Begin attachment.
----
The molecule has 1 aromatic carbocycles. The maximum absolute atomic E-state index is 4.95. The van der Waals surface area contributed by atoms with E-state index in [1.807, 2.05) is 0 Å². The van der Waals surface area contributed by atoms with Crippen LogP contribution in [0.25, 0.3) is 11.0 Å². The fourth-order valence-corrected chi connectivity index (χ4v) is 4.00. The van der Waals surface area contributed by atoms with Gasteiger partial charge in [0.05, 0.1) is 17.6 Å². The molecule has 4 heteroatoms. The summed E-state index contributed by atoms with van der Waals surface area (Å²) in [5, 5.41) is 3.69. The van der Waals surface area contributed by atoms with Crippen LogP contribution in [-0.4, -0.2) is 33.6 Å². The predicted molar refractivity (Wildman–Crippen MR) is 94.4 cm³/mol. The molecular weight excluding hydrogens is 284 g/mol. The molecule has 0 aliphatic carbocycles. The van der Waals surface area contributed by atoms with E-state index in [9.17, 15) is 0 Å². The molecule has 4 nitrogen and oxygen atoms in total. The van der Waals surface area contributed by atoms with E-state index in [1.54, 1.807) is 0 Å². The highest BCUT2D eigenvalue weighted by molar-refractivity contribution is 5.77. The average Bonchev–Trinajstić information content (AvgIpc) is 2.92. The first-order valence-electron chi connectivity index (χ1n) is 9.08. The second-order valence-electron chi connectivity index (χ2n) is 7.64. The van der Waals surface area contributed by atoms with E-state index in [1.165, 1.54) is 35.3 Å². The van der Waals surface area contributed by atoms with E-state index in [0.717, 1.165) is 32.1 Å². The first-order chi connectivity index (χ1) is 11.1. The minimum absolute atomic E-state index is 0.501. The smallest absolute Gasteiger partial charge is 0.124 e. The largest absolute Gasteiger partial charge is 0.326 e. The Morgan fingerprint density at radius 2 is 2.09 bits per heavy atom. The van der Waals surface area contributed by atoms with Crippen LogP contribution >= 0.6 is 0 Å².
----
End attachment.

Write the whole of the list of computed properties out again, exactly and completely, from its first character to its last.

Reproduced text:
The molecule has 1 aromatic carbocycles. The maximum absolute atomic E-state index is 4.95. The van der Waals surface area contributed by atoms with E-state index in [1.807, 2.05) is 0 Å². The van der Waals surface area contributed by atoms with Crippen LogP contribution in [0.25, 0.3) is 11.0 Å². The fourth-order valence-corrected chi connectivity index (χ4v) is 4.00. The van der Waals surface area contributed by atoms with Gasteiger partial charge in [0.05, 0.1) is 17.6 Å². The molecule has 4 heteroatoms. The summed E-state index contributed by atoms with van der Waals surface area (Å²) in [5, 5.41) is 3.69. The van der Waals surface area contributed by atoms with Crippen LogP contribution in [-0.4, -0.2) is 33.6 Å². The predicted molar refractivity (Wildman–Crippen MR) is 94.4 cm³/mol. The molecular weight excluding hydrogens is 284 g/mol. The molecule has 0 aliphatic carbocycles. The van der Waals surface area contributed by atoms with E-state index in [9.17, 15) is 0 Å². The molecule has 4 nitrogen and oxygen atoms in total. The van der Waals surface area contributed by atoms with E-state index in [1.54, 1.807) is 0 Å². The highest BCUT2D eigenvalue weighted by molar-refractivity contribution is 5.77. The average Bonchev–Trinajstić information content (AvgIpc) is 2.92. The first-order valence-electron chi connectivity index (χ1n) is 9.08. The second-order valence-electron chi connectivity index (χ2n) is 7.64. The van der Waals surface area contributed by atoms with E-state index in [1.165, 1.54) is 35.3 Å². The van der Waals surface area contributed by atoms with E-state index in [0.717, 1.165) is 32.1 Å². The first-order chi connectivity index (χ1) is 11.1. The minimum absolute atomic E-state index is 0.501. The smallest absolute Gasteiger partial charge is 0.124 e. The largest absolute Gasteiger partial charge is 0.326 e. The Morgan fingerprint density at radius 2 is 2.09 bits per heavy atom. The van der Waals surface area contributed by atoms with Crippen LogP contribution >= 0.6 is 0 Å².